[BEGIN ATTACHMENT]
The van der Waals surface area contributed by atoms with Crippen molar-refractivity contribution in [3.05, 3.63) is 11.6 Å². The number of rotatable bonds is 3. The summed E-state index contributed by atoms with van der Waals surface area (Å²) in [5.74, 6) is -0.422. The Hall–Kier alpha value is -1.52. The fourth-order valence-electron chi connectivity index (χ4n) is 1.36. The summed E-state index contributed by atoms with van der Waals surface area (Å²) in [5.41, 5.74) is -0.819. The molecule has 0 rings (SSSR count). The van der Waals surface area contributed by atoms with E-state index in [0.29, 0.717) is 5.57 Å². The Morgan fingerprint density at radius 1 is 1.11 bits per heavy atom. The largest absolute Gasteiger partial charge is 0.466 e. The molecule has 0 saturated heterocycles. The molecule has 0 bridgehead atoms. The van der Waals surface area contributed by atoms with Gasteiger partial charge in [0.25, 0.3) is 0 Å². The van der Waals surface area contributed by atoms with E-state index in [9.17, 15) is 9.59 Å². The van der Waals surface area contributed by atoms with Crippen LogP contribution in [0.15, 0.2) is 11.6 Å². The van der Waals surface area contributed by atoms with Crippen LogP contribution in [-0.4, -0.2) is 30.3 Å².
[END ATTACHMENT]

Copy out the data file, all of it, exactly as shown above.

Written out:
The van der Waals surface area contributed by atoms with Crippen molar-refractivity contribution in [3.05, 3.63) is 11.6 Å². The number of rotatable bonds is 3. The summed E-state index contributed by atoms with van der Waals surface area (Å²) in [5.74, 6) is -0.422. The Hall–Kier alpha value is -1.52. The fourth-order valence-electron chi connectivity index (χ4n) is 1.36. The summed E-state index contributed by atoms with van der Waals surface area (Å²) in [5.41, 5.74) is -0.819. The molecule has 0 rings (SSSR count). The van der Waals surface area contributed by atoms with E-state index in [0.29, 0.717) is 5.57 Å². The Morgan fingerprint density at radius 1 is 1.11 bits per heavy atom. The largest absolute Gasteiger partial charge is 0.466 e. The molecule has 0 saturated heterocycles. The molecule has 0 bridgehead atoms. The van der Waals surface area contributed by atoms with Gasteiger partial charge in [0.25, 0.3) is 0 Å². The van der Waals surface area contributed by atoms with E-state index in [9.17, 15) is 9.59 Å². The van der Waals surface area contributed by atoms with Crippen LogP contribution in [0.15, 0.2) is 11.6 Å². The van der Waals surface area contributed by atoms with Crippen LogP contribution in [-0.4, -0.2) is 30.3 Å².